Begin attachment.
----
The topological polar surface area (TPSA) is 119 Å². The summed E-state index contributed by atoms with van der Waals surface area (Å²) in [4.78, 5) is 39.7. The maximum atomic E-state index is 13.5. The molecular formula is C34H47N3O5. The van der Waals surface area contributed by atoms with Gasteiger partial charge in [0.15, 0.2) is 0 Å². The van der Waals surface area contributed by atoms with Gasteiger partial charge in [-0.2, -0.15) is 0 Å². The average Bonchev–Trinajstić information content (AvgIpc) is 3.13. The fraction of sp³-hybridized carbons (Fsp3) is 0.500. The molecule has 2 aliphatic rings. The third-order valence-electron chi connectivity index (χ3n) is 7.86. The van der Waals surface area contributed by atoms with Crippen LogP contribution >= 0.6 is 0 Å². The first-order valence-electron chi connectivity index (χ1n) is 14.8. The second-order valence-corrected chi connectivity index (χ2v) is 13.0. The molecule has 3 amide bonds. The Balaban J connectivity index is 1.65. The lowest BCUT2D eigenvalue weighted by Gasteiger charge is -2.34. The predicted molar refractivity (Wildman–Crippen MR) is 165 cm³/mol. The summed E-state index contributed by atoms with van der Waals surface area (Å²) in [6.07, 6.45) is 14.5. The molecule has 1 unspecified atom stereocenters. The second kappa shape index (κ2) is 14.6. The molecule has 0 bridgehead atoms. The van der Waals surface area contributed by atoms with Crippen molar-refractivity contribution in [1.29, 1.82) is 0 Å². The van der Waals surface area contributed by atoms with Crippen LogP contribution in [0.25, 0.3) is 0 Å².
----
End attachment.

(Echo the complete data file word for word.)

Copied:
The topological polar surface area (TPSA) is 119 Å². The summed E-state index contributed by atoms with van der Waals surface area (Å²) in [4.78, 5) is 39.7. The maximum atomic E-state index is 13.5. The molecular formula is C34H47N3O5. The van der Waals surface area contributed by atoms with Gasteiger partial charge in [0.15, 0.2) is 0 Å². The van der Waals surface area contributed by atoms with Gasteiger partial charge in [-0.2, -0.15) is 0 Å². The average Bonchev–Trinajstić information content (AvgIpc) is 3.13. The fraction of sp³-hybridized carbons (Fsp3) is 0.500. The molecule has 2 aliphatic rings. The third-order valence-electron chi connectivity index (χ3n) is 7.86. The van der Waals surface area contributed by atoms with Crippen LogP contribution >= 0.6 is 0 Å². The first-order valence-electron chi connectivity index (χ1n) is 14.8. The second-order valence-corrected chi connectivity index (χ2v) is 13.0. The molecule has 3 amide bonds. The Balaban J connectivity index is 1.65. The lowest BCUT2D eigenvalue weighted by Gasteiger charge is -2.34. The predicted molar refractivity (Wildman–Crippen MR) is 165 cm³/mol. The summed E-state index contributed by atoms with van der Waals surface area (Å²) in [6.07, 6.45) is 14.5. The molecule has 1 unspecified atom stereocenters. The second kappa shape index (κ2) is 14.6. The molecule has 0 bridgehead atoms. The van der Waals surface area contributed by atoms with Crippen molar-refractivity contribution in [1.29, 1.82) is 0 Å². The van der Waals surface area contributed by atoms with Crippen LogP contribution in [0.25, 0.3) is 0 Å².